And guess what? There are many more of us than there are of them.

Podhoretz contends that 35% percent of Americans live in households that have a gun. That number may be high, but never mind. What he doesn’t say is that while many people live with guns, they don’t personally own them. Gun ownership is concentrated among mostly (white) men in certain states, and lo and behold, the states with more gun owners are the states with more gun deaths.

This minority of Americans, aided by a ruthless lobby shilling for gun manufacturers, has manipulated the governing system in Washington and state capitols so expertly that it has suppressed the expressed will of the majority. And yet its leader has the chutzpah to say that gun control advocates like the student survivors in Parkland want to “eliminate all individual freedoms”?

Who’s acting morally superior now?

For decades now, those who have resisted even reasonable gun control have skillfully exaggerated the threat to their individual rights. No one is abolishing the Second Amendment any time soon — even if the conservative columnist Bret Stephens made a good argument to do so. No one is suggesting wide scale confiscation of legally owned weapons.

Podhoretz employs the same trick in his column. C’mon.

“And if they want guns just to want guns, they believe that is no different from wanting a Louboutin or a Birkin bag,” he writes. (I have no idea what he is referring to.) “They’re not demanding you stop wearing your fancy shoes, why should you control what it is they wish to purchase?”

Because guns are made to kill.

Can it be any plainer?

Parkland. Mass shootings are now known by a single place — Columbine, Sandy Hook, Las Vegas — and this Florida town, with its substantial Jewish population, proved an important story for the Forward. (For why Jewish news organizations cover these stories the way we do, I recommend reading this lucid explanation from my friend Andrew Silow-Carroll, editor-in-chief of JTA.)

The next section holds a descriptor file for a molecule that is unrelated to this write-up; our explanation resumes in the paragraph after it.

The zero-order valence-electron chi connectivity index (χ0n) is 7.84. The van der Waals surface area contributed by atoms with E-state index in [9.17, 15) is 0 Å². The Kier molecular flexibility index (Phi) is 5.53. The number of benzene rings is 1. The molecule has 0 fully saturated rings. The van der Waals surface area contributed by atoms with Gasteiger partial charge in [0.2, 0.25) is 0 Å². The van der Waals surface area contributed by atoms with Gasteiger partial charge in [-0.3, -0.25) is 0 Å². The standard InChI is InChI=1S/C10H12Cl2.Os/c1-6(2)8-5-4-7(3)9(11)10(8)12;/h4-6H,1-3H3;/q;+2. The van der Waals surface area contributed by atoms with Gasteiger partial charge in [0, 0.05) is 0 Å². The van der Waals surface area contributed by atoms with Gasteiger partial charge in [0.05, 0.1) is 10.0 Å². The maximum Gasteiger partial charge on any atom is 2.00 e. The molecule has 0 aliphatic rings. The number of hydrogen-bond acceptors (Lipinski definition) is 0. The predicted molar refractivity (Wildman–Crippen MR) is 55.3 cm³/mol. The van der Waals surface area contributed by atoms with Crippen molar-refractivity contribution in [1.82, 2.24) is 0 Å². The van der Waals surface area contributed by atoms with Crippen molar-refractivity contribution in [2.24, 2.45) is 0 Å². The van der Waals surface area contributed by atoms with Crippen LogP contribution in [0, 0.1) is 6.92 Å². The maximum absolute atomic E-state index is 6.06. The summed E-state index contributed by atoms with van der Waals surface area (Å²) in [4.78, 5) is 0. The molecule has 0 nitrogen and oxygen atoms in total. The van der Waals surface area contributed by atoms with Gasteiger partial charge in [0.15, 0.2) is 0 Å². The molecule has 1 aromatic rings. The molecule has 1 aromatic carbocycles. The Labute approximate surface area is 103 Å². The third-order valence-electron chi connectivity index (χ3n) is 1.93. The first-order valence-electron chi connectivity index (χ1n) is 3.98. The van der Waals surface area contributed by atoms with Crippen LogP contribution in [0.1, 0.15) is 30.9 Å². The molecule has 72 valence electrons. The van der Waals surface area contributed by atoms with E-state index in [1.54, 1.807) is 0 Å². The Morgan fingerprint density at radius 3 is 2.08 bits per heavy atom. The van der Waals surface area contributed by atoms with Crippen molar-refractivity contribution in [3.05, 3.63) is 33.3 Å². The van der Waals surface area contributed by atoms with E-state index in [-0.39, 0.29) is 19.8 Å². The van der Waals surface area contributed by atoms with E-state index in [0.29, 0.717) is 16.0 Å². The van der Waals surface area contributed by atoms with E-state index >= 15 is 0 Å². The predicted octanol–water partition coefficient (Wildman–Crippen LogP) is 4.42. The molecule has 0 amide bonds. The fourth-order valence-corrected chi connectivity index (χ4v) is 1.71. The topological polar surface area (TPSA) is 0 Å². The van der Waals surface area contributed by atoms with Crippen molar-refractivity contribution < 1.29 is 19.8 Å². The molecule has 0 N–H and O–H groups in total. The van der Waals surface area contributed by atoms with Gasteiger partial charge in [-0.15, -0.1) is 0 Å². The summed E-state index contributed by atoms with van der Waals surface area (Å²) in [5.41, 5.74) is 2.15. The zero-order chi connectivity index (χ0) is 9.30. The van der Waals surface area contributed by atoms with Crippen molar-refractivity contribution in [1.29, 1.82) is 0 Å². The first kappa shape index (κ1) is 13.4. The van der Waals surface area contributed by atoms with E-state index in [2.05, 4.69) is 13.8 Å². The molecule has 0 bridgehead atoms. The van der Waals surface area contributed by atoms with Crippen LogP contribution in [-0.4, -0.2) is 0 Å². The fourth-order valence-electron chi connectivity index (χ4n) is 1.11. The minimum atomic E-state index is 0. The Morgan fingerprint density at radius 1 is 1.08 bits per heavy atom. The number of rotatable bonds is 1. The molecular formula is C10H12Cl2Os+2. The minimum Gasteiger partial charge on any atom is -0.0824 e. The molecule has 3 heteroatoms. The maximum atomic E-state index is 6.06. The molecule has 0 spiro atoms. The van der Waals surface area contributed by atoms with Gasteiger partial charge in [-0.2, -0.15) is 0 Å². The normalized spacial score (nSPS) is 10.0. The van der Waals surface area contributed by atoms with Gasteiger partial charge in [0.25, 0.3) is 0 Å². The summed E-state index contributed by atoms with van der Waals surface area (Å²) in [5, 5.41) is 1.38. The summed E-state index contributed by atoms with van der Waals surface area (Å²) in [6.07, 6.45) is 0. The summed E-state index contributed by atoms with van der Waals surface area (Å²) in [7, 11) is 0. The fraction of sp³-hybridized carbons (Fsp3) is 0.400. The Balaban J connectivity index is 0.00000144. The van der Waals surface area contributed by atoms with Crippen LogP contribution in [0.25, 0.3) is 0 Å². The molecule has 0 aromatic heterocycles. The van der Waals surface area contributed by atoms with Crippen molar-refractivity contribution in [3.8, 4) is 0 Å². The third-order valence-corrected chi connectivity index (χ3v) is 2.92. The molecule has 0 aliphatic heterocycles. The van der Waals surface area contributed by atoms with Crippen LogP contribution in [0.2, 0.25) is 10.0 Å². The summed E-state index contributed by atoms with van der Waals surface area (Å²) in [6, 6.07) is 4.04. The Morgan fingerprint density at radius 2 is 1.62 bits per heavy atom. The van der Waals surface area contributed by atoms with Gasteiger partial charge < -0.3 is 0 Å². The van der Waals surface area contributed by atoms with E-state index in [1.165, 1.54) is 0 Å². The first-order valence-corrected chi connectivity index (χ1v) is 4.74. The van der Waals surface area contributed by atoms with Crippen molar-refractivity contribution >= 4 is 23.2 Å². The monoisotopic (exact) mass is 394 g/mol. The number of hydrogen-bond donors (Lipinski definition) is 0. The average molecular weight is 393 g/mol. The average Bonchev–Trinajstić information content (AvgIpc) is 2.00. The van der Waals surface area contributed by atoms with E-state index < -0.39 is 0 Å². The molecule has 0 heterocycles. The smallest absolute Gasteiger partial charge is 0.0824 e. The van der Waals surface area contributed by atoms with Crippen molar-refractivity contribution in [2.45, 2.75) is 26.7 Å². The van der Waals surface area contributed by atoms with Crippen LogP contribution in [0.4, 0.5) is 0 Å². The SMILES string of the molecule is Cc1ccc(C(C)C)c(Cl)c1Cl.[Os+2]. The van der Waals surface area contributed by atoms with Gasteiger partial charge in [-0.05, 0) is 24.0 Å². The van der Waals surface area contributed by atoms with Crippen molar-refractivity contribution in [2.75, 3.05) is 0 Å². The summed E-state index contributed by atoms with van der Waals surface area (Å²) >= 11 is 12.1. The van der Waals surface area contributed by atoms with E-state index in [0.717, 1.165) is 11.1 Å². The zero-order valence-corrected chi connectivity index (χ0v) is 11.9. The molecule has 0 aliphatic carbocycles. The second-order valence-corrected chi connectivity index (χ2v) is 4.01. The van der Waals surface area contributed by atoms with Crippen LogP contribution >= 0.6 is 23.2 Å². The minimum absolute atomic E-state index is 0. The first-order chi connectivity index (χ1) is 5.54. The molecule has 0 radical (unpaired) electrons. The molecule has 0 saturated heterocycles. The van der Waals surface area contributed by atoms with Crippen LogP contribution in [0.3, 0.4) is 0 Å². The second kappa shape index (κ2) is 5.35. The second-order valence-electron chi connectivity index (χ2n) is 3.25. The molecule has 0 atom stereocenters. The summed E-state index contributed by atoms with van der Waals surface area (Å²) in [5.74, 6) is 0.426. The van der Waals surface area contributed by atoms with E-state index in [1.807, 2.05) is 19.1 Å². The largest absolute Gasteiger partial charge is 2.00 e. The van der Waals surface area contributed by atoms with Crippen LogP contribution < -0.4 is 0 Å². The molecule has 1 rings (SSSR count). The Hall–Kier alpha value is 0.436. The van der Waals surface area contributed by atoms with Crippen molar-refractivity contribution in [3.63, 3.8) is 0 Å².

At the Forward, our most read piece so far has been Jay Michaelson’s scathing analysis of the National Rifle Association’s anti-Semitism problem.

But passion and anger are not the only emotions at play in this unfolding tragedy. I particularly appreciated this story from freelancer Ilene Prusher about how Shabbat was celebrated days after the shooting. And our Ari Feldman yesterday told of how rabbis must cope with the pain and horror of mass murder.

Looking forward. And what’s in your Purim basket? This is the time of year when I confess to failing at Purim madness. I am not very clever at making a costume and never organized enough to buy one. I was never able to pull together scores of mishloach manot baskets and deliver them to friends and neighbors. As I wrote about last year, I stink at making hamantaschen.

But come Wednesday evening, I’ll listen to the Book of Esther (costumed or not,) laugh at the Purim shpiel (funny or not,) twirl my ancient grogger, and be grateful for a day when hilarity rules and freedom is celebrated.

And I’ll try to ignore the fact that it’s only four weeks until Passover…